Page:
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jools1959

Questions about the North British Class 41 D6xx Loco's

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There seems to be very little in the way information about these diesels when they were in service apart from the fact they were overweight and quickly replaced by classes 42 and 43.  Given the fact that they were non standard by being small in class and BR's diesel hydraulic policy, did they give good value for money or were they plagued with problems which we read about, like the classes 15,16, 17, 23 and 28?

 

From what I can gather, they were good "pullers" and rode well, and lot of information was gleaned from them when the class 52 Westerns were being designed but, again because they were small in number, they were concentrated at LA because of traction knowledge and a ever decreasing shortage of spares, though in the late 60's, some or all of them were transfered to South Wales, so BR must have had some faith in them given the fact the valleys were swarming with class 37's.

 

Given the fact they lasted about 10 years, that's about average for most of the pilot scheme loco's, were they a hit or a miss?

 

Julian Sprott

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An enormous great miss - desperately unreliable (although some of that was down to the boilers), overweight in a way which completely destroyed the whole idea of having an hydraulic transmission, atrocious build standards, an engines which were notorious oil-throwers.  I think that in many respects apart from being able to be made available earlier than the Swindon design they were as much a political sop to both the BTC and to order a Type 4 diesel from North British as they were a practical contribution to the Pilot Scheme although they did provide a testbed for the MAN engine and one design of (Licence built) Voith transmission.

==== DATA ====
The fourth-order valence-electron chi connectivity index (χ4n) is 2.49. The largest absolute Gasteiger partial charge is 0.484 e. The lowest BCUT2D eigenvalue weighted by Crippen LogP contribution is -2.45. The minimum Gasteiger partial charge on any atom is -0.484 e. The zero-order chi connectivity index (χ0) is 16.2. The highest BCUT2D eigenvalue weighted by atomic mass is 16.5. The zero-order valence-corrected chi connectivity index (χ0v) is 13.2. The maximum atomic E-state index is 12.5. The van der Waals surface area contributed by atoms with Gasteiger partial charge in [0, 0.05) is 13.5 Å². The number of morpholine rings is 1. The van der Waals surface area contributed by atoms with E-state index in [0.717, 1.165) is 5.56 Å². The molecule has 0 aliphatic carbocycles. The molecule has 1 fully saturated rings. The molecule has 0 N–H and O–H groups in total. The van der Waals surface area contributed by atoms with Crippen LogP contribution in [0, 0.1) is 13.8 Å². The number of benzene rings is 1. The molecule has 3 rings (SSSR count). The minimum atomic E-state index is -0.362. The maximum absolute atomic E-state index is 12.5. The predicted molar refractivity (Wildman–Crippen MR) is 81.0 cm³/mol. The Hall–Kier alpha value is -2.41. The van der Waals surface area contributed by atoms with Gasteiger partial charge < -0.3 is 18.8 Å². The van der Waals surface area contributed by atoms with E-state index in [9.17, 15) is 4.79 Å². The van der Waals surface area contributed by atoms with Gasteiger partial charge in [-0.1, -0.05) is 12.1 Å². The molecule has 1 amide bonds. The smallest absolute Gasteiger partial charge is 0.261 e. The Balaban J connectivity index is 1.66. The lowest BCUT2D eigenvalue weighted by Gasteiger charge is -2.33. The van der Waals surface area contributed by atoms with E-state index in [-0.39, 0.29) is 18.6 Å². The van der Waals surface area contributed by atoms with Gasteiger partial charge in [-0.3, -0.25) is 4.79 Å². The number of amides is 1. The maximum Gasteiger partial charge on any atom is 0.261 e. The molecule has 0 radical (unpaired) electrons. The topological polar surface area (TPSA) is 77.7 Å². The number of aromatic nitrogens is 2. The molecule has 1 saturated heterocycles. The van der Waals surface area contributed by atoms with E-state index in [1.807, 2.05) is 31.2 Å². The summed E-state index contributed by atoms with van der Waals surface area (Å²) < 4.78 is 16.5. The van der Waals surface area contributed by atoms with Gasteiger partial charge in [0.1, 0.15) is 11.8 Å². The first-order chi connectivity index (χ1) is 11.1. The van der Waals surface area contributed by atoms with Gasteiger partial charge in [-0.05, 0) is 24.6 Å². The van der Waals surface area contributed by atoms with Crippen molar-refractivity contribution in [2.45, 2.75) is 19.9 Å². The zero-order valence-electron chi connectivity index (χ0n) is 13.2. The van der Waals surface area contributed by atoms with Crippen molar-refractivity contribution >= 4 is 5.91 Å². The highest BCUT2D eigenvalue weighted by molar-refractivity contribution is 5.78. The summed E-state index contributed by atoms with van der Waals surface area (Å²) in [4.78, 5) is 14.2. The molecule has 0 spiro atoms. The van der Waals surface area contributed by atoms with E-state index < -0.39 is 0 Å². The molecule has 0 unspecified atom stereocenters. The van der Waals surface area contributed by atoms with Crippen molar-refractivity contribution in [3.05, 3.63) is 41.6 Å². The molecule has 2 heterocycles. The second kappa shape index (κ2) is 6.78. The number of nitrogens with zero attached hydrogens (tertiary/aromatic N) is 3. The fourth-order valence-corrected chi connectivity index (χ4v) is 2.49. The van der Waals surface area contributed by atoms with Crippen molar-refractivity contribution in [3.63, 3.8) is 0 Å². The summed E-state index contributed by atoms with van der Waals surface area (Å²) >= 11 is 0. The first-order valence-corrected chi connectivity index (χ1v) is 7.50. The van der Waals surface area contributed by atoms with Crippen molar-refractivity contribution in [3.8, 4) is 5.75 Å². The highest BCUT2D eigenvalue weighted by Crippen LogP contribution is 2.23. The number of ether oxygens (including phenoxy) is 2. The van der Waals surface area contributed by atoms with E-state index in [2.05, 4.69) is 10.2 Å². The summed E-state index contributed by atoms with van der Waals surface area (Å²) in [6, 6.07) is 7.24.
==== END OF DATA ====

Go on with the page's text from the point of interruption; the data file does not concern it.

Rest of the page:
They did have the advantage of adhesive weight but even with that their maximum permitted loads on passenger and milk etc trains were less than those of D8XX.  I think that far too soon it was simply a case of keeping them somewhere handy to a depot which could repair them and not wasting money on training too many men how to drive them.  I suspect the only reason that they survived as long as they did was because of the embarassment which would have come from scrapping them any earlier.

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IIRC The engines and transmissions in at least some of the D600s were german built as NBL hadn't got their licenced production line set up.

 

2 things are very telling though - the Germans tried 3 engine types in their V200s - MAN, Maybachs and Mercedes - and guess which one they dropped like a hot potato! Also when the Germans visited the UK they were horrified at what we were asking of our hydraulics - 14 on, 80mph - have a look at pictures of V200s, generally much lighter trains.

 

Mike's summation hits the spots for the D600s - unwanted children of the BTC - but the D800s, even the MAN engine ones - were capable of prodigious feats and reliability was at least as high as contemporary diesel electrics